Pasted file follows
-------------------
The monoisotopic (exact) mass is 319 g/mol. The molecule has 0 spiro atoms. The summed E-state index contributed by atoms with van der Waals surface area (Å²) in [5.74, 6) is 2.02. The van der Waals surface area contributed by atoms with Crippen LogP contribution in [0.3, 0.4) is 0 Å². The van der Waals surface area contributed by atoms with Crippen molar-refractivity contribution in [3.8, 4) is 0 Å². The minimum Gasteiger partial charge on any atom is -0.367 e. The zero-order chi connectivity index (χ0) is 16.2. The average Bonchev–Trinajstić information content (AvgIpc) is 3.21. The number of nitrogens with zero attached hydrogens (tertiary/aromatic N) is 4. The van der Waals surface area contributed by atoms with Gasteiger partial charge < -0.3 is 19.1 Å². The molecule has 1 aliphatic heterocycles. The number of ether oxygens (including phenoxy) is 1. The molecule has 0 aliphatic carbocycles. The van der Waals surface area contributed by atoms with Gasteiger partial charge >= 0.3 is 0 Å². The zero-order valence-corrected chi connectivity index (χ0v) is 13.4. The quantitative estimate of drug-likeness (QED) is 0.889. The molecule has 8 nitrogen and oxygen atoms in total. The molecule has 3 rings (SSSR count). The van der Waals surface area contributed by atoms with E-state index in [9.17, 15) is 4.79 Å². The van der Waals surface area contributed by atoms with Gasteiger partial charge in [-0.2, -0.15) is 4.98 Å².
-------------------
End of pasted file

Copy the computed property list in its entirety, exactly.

The monoisotopic (exact) mass is 319 g/mol. The molecule has 0 spiro atoms. The summed E-state index contributed by atoms with van der Waals surface area (Å²) in [5.74, 6) is 2.02. The van der Waals surface area contributed by atoms with Crippen LogP contribution in [0.3, 0.4) is 0 Å². The van der Waals surface area contributed by atoms with Crippen molar-refractivity contribution in [3.8, 4) is 0 Å². The minimum Gasteiger partial charge on any atom is -0.367 e. The zero-order chi connectivity index (χ0) is 16.2. The average Bonchev–Trinajstić information content (AvgIpc) is 3.21. The number of nitrogens with zero attached hydrogens (tertiary/aromatic N) is 4. The van der Waals surface area contributed by atoms with Gasteiger partial charge < -0.3 is 19.1 Å². The molecule has 1 aliphatic heterocycles. The number of ether oxygens (including phenoxy) is 1. The molecule has 0 aliphatic carbocycles. The van der Waals surface area contributed by atoms with Gasteiger partial charge >= 0.3 is 0 Å². The zero-order valence-corrected chi connectivity index (χ0v) is 13.4. The quantitative estimate of drug-likeness (QED) is 0.889. The molecule has 8 nitrogen and oxygen atoms in total. The molecule has 3 rings (SSSR count). The van der Waals surface area contributed by atoms with E-state index in [9.17, 15) is 4.79 Å². The van der Waals surface area contributed by atoms with Gasteiger partial charge in [-0.2, -0.15) is 4.98 Å².